Jake Newby is a Shanghai-based writer, editor and consultant.
Anfu Road, running for two tree-lined blocks in one of the coolest neighborhoods in Shanghai, China, is crammed with bakeries, boutiques and bars. It's buzzing pretty much 24/7. And, in recent months, one spot has been so popular that it has had to introduce an online booking system to manage the crowds.
Set over two floors, the space causing all the fuss is the first bricks-and-mortar outlet in Shanghai for Duozhuayu – the name comes from the French phrase ‘deja vu’ – an online platform founded in 2017 and now a key player in China's rapidly growing secondhand economy. The brand began by trading in reconditioned books, amassing 300,000 followers and selling more than 200,000 units in its first six months of operation. And now the Anfu Road location spotlights Duozhuayu's recent branch-out into pre-loved clothing as well. The clothes on the curated racks range from MO&Co leather jackets to Supreme T-shirts.
This may seem unremarkable to readers surrounded by regular flea markets and used-goods shops on the high street, but in Shanghai – a city that feels obsessed with the shiny and new almost to the point of self-sabotage – it's a revelation. When I first moved to China 16 years ago, charity shops were unheard of and secondhand was synonymous with unhygienic, unwanted items. For generations, living conditions in much of China meant that secondhand items were just a part of life, with goods handed down and fixed until there was no saving them. Yet after years of explosive growth in living standards, by the early 2000s most young people in China's major cities were keen to associate themselves more with cutting-edge trends and status-symbol price tags than pre-loved clothes and thrifty bargain-hunting.
So, what's changed since then? For one thing, presentation. Duozhuayu's slickly designed space has more in common with a luxury streetwear boutique than it has with the often-depressing charity shops I spent my university years rummaging around in. And whether or not that online booking system is strictly necessary, it plays on consumers' FOMO to create even more hype around what's inside.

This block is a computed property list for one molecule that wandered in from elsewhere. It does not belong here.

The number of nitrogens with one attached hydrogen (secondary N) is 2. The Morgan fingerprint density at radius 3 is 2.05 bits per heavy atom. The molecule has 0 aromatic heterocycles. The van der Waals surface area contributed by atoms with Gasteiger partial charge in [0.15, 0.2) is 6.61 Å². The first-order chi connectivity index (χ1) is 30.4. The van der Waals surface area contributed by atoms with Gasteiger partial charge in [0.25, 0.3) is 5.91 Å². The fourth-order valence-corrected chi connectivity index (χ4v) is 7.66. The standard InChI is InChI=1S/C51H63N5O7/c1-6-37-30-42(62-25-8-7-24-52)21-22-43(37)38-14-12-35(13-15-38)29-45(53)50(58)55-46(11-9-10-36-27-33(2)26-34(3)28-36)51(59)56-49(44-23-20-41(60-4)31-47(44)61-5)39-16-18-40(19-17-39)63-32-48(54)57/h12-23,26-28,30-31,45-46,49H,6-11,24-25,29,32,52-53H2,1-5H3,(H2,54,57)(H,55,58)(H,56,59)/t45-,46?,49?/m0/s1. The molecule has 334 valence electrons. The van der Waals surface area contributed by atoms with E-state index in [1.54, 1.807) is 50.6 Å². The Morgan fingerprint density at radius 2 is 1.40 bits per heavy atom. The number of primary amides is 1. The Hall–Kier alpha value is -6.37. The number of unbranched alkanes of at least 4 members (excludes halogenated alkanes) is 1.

Duozhuayu isn't the only platform to tap into the rising demand for secondhand goods. Xianyu (‘Idle Fish’), the secondhand spin-off brand of Alibaba's online-sales giant Taobao, has helped to make buying used goods as easy as a few taps on a phone screen. The app – selling everything from cars and household appliances to clothing and makeup – surpassed 30 million active users in 2020 and has led to lots of similar platforms, including Zhuanzhuan, launched by rival tech firm Tencent – the maker of WeChat, the multipurpose social media and mobile payment app.
The potential for secondhand in China is seemingly huge. Whereas pre-owned luxury goods sales account for some 30% of the overall luxury market in countries like Japan and the US, in China that share is just 5%, according to a recent report by the University of International Business and Economics in Beijing. But young people are changing that, with research by Beijing-based Sootoo Institute suggesting that 50% of secondhand platform users are under the age of 24.
These consumers are also thinking of the bigger picture. According to a 2019 Mintel study, only 30% of city-dwelling Chinese consumers said they wanted to exclusively use new products, with more than half listing environmental concerns as a key factor in their shopping habits.
Despite such encouraging statistics, sustainable fashion and secondhand shopping in China still face significant hurdles. Duozhuayu may be proving popular in Shanghai right now, but China is too big and too diverse for a trend in the country's most cosmopolitan city to represent consumer habits at large. Concerns over cleanliness still linger, while question marks around authenticity have only been partly addressed by Xianyu working with brands to create official secondhand hubs on its platform.
China's shared economy boom in the past few years has led to a dozen ‘shared fashion’ apps in the style of fashion rental service Rent the Runway, attracting $130 million in funding between 2014 and 2017, according to Jing Daily, a digital publication on luxury trends. But the closure in July of one of the biggest – Alibaba-backed YCloset – was seen as an indicator that optimism in the sector has now evaporated.
Still, with the Chinese government having announced its intention to make the country carbon neutral by 2060, it's clear that fast fashion and other wasteful consumption models will need to change. And while the influencer crowd back on Anfu Road may be just as concerned with picking out a unique item to enhance their wardrobe as they are with the sustainability of their outfits, if an economy as big and as resource-intensive as China's can properly embrace secondhand and upcycling, it should be good news for us all, with new business opportunities looking strong.